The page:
I break a lot of iPhones. In fact, it's part of my job.
The most recent victim of a CNET drop test was the third-generation iPhone SE. I'm sorry to say the results weren't pretty.
The iPhone SE was collecting dust on my desk when I saw the announcement that
was launching its Self Service Repair program here in the US. It would appear this new program is aimed more toward DIY-ers than people looking to save money, especially if your broken phone is still under warranty.
Since I consider myself to be fairly handy when it comes to projects like this, I decided to order a repair kit and find out if I could bring some new life to this phone that had essentially become a dangerous paperweight.
Watch this: Fix Your iPhone Screen With Apple's Self-Service Repair Kit
Download the repair manual
I started my Self Service Repair journey at selfservicerepair.com. This is the website Apple has set up for ordering parts, as opposed to the website used for ordering the iPhone itself
Before you even think about ordering any new parts or tools, Apple encourages you to download and read the repair manual for the phone you're looking to fix.
I located the manual for the iPhone SE and it's a mere… 79 pages long.
Be sure to check out the specific instructions for the repair you're looking to do. I focused on the section for replacing the display, but there are also good tips on how to deal with the broken glass on your phone and how to handle damaged batteries.
There's also a section on some of the tools you'll be using and other supplies you probably should to have on hand.
Undaunted by the manual so far, I moved on to ordering the parts and tools I would need to complete the job.
Repair parts and tools are available for the iPhone 12 and 13 series, as well as for the latest version of the iPhone SE.
The service isn't just for screen repairs. You can replace the battery, bottom speaker, camera, SIM tray and the taptic engine inside.
Prices vary from phone to phone and job to job. The recommended display bundle for the iPhone SE, which includes the new glass, adhesive and screws costs $129.56 plus tax. This is about what it would cost to get your screen repaired by Apple, but without the sense of accomplishment of doing it yourself!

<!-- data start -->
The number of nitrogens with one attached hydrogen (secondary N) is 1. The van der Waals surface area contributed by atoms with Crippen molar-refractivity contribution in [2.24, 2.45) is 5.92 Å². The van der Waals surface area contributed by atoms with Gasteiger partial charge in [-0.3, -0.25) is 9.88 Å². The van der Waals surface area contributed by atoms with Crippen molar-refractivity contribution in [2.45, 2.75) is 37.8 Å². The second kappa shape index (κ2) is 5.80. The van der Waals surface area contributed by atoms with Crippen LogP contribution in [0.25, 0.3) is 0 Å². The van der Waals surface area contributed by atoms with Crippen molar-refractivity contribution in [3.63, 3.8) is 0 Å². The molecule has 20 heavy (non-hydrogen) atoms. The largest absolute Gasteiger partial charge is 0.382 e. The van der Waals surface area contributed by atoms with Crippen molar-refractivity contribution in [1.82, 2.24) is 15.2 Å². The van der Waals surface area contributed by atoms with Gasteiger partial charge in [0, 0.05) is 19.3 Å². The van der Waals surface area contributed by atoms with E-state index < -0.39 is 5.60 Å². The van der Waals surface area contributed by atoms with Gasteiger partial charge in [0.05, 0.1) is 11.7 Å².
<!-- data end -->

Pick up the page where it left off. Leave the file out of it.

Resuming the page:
Apple does offer a credit for returning the part you're replacing. I sent my broken glass back for recycling, so my price should come down to around a hundred bucks for parts.
Before I could add the bundle to my cart, I needed to provide two pieces of information.
First, the serial number or IMEI number to identify the phone that you're working on, which can be found on the box your iPhone came in. Alternately, on your iPhone, launch the Settings app and go to General > About to find the IMEI, which should be shown as a 15-digit number.
Second, to ensure you've read the repair manual and understand what you're getting yourself into, you need to enter a six-digit code found somewhere in the manual.
I'm not going to tell you where to find the code in the manual, because I think it is a good idea to look at the instructions before you dive in. But I will tell you that the code is different from device to device, so the code in the manual for the iPhone 13 is different than the code for the SE.
With that out of the way, ordering the tools was much more straightforward.
Depending on your experience as tinkerer, you might already have some of these items at home, so you could just order the remaining tools you need. Of course, there are other tools on the market that you can buy that might end up being cheaper than the ones offered here.
But unless you plan on doing repairs like this fairly often,I think renting a complete kit is the way to go. For $49, you get all the tools you need to do the job. The kit is specific to the iPhone model you're working on, and you get to keep the kit for a week.
That brought my total to $178 for parts and the tool kit rental.
At this point it should be noted that by renting the kit, you're agreeing to a $1,200 (plus tax) hold being placed on your credit card to cover the cost of a lost or damaged kit. The fine print says that when the kit is returned within 7 days, complete and undamaged, that the hold will be released within 5 to 7 days.
There was no turning back for me, but I wouldn't blame you for investigating other options at this point.
Removing the damaged screen